Role of increased regulatory costs in increasing risk

Edward Reesor

Trusted Information Resource
#1
:notme:
Now here's a "fun" discussion topic that came up in our office. I was explaining to our staff how our company is responsible to track the entire lifespan of our product from design to contract manufacturing, shipping, distribution to final disposal - all in the name of patient protection and risk management/mitigation. The idea being that any one of these stages could affect the risk to the patient (at the end of the day, its patient safety that is the end goal).

Therefore, if any one of these steps negatively impacts our product from reaching the patient, does this count as an increased risk to the system and are we responsible? If there are multiple substitutions on the market, then one can say that this doesn't in fact impact patient safety and therefore the risk is minimal (how those substitutes reach the patient would not be our responsibility)? Do we just do a quick risk assessment and say, "Well that's too bad for the patient that they can't get our product anymore but that's as far as we are willing to go"?

Then it came up that the increased regulatory commitments are causing changes to notifying bodies as well as global distribution as companies assess whether to stay in certain markets, all based on cost and value. Therefore the question is this: What is the role of changing regulatory commitments to increasing risk to a patient if said changes cause a retreat from the market? Do we just note it as part of a management decision and assess the risk to the company itself or in reference to the patient population that will no longer have access to the product?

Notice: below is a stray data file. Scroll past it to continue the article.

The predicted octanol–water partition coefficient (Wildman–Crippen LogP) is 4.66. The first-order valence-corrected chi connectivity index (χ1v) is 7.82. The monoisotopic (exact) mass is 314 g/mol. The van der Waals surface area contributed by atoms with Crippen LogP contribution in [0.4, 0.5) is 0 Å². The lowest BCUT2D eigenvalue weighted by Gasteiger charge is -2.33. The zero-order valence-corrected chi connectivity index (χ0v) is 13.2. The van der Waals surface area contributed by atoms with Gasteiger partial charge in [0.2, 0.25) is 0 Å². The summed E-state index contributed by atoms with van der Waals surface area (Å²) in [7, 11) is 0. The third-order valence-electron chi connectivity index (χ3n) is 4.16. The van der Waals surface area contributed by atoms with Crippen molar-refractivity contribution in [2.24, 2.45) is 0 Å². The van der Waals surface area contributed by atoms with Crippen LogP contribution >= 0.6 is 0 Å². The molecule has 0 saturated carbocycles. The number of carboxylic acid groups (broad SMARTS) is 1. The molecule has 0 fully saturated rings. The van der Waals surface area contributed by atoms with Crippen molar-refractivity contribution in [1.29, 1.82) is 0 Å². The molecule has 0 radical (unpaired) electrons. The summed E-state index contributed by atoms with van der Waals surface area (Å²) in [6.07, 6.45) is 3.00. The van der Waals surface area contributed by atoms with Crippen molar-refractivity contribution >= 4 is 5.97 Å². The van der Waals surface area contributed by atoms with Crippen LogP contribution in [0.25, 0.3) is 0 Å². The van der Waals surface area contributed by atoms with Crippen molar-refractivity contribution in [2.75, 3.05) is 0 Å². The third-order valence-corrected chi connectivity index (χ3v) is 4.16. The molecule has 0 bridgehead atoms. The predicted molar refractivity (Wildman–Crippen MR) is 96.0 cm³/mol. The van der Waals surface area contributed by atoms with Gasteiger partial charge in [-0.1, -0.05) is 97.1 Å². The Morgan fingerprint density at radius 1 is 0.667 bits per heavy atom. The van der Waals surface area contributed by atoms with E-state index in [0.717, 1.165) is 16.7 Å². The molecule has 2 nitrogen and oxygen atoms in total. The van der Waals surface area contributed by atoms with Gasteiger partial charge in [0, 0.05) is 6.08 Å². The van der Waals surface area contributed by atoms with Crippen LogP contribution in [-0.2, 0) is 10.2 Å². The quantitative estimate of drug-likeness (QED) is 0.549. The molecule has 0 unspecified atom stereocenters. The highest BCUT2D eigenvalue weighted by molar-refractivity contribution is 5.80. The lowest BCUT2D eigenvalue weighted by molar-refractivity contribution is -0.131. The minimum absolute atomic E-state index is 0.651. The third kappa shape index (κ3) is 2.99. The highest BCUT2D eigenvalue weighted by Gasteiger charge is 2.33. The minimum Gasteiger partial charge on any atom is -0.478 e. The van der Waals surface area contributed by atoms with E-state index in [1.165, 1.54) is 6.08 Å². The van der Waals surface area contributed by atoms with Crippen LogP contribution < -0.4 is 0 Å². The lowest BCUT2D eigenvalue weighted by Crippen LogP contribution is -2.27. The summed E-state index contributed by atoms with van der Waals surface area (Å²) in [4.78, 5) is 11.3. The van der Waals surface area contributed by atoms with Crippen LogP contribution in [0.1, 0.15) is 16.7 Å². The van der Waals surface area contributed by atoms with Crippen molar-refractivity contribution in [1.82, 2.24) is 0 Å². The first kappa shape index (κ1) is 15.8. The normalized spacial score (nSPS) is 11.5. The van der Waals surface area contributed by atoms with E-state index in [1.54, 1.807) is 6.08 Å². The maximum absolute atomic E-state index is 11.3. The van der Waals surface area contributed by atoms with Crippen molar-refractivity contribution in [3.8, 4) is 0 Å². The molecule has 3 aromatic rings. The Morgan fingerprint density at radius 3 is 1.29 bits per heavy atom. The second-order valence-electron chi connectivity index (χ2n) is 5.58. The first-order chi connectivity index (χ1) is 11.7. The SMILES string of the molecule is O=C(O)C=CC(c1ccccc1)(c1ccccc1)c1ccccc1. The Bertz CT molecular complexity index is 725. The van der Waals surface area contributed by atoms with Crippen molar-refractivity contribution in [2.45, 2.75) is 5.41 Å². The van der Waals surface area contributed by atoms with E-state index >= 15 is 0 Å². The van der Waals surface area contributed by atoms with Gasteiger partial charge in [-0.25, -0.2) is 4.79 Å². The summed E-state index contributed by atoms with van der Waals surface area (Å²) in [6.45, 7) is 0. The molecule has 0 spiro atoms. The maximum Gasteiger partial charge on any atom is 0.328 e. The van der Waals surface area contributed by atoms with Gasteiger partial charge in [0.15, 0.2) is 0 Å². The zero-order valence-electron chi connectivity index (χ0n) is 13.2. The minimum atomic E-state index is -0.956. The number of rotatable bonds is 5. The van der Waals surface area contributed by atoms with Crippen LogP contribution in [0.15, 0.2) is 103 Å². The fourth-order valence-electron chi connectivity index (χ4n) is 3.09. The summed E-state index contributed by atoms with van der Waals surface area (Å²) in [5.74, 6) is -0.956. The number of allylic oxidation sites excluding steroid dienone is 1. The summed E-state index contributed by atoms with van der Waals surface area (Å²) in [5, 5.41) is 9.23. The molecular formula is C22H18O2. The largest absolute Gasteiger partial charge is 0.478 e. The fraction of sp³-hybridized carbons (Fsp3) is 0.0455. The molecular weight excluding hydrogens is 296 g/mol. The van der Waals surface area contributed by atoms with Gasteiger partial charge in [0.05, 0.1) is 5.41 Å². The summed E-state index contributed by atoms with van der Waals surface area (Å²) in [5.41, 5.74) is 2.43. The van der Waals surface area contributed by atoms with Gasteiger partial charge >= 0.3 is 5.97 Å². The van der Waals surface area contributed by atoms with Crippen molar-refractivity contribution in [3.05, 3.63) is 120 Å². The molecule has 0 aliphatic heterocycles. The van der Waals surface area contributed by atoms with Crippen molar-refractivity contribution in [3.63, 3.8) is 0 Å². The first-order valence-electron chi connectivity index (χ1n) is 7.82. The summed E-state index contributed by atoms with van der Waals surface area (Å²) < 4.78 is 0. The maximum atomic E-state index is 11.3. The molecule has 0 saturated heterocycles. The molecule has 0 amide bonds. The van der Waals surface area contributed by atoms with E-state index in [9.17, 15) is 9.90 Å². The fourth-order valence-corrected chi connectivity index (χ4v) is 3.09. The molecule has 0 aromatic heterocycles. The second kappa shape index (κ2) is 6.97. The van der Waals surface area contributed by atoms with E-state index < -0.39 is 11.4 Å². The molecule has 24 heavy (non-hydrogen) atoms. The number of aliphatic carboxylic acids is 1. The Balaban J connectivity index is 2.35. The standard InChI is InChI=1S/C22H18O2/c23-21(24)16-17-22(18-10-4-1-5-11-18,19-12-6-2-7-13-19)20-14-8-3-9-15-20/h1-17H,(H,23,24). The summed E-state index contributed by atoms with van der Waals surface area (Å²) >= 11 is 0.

Sorry for the long post but I just had to ask my esteemed colleagues.
 
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Statistical Steven

Statistician
Staff member
Super Moderator
#2
I am unclear if you are saying the risk to the patient if you stop selling your product, making them have to find an alternative. That is not an issue for your risk management system, that is a business risk.